A flurry of newly released emails from scientists and top officials at the federal agency responsible for weather forecasting clearly illustrates the consternation and outright alarm caused by President Donald Trump's false claim that Hurricane Dorian could hit Alabama.
A top National Oceanic and Atmospheric Administration official even called the president's behavior "crazy."
What the scientists and officials found even more troubling was a statement later issued by an unnamed NOAA spokesman that supported Trump's claim and repudiated the agency's own forecasters.
The emails, released late Friday in response to Freedom of Information Act requests from The Associated Press and others, give an inside picture of the scramble to respond to the president and the turmoil it caused inside the federal agency.
"What's next? Climate science is a hoax?" Craig McLean, NOAA's acting chief scientist, wrote in an email sent to the agency's top officials. "Flabbergasted to leave our forecasters hanging in the political wind."
In a more formal letter, McLean wrote that what concerned him most was that the Trump administration "is eroding the public trust in NOAA for an apparent political recovery from an ill-timed and imprecise comment from the president."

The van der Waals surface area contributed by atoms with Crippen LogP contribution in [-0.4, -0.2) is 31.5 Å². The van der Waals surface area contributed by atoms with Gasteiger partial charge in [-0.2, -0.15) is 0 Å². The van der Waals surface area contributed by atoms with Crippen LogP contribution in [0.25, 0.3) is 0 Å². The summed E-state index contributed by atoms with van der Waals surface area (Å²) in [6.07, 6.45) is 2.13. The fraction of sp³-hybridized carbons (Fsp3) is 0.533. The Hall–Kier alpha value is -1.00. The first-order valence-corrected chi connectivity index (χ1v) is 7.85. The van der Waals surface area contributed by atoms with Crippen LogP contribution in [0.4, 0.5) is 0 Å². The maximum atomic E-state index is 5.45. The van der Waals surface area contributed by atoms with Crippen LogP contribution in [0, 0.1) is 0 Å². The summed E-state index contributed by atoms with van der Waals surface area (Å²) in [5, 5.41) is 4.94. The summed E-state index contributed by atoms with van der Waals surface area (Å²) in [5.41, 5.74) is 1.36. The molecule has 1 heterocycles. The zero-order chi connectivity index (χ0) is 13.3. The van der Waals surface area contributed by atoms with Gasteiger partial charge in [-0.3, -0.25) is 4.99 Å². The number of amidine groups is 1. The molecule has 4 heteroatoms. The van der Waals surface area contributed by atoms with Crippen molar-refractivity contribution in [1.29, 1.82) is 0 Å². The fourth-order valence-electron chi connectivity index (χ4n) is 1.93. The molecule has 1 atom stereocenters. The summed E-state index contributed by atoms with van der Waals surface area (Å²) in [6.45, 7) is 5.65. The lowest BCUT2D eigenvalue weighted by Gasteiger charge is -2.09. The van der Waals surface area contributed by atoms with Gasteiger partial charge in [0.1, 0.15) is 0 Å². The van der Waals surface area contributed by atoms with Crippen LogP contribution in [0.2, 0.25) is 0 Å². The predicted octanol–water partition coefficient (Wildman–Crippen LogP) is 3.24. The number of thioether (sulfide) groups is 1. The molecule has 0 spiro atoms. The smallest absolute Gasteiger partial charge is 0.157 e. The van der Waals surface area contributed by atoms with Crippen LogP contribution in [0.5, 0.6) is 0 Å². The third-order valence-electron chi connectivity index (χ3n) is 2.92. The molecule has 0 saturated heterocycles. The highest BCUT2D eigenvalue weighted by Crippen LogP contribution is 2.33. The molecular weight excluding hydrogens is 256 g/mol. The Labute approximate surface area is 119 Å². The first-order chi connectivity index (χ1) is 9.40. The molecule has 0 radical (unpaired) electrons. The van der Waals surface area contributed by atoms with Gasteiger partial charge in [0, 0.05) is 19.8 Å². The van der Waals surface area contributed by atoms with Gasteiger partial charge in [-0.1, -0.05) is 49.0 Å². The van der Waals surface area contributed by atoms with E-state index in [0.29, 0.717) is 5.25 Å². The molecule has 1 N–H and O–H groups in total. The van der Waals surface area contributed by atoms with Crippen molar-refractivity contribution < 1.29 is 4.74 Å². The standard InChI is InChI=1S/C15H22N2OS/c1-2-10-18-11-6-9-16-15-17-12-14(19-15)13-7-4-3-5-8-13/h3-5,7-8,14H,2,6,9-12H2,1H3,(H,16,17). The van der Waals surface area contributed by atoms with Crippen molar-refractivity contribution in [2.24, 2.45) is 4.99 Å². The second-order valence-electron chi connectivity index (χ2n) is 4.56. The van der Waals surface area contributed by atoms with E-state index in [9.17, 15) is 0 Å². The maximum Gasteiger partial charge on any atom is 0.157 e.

As Dorian headed for the southeastern U.S. in early September, Trump tweeted that Alabama was "most likely to be hit (much) harder than anticipated." The National Weather Service in Birmingham corrected him, tweeting that "Alabama will NOT see any impacts from #Dorian."
But Trump remained adamant, and NOAA came to his defense with the unsigned statement, which claimed some data provided to the president had indicated that Alabama could be hit by the hurricane and scolded the Birmingham office. The statement was issued after the White House and Commerce Department intervened, the AP and others reported at the time.
It provoked angry emails from within the agency and from the public.
Gary Shigenaka, a NOAA scientist, wrote to the agency's acting administrator, Neil Jacobs, asking him to "reassure those of us who serve the public ... that we are not mere pawns in an absurd game."
In response, Jacobs defended the forecasters and said, "You have no idea how hard I'm fighting to keep politics out of science."
The whole incident is perhaps best remembered for what became known as Sharpie-gate. In defending himself in the Oval Office, Trump displayed an NOAA map that was altered using a black marker to extend the hurricane's projected path.
"Apparently the president is convinced that Alabama was in the path of Dorian and someone altered a NOAA map (with a sharpie) to convince folks," NOAA official Makeda Okolo wrote in an email to chief operating officer Benjamin Friedman and others.
Friedman replied: "Yep, crazy."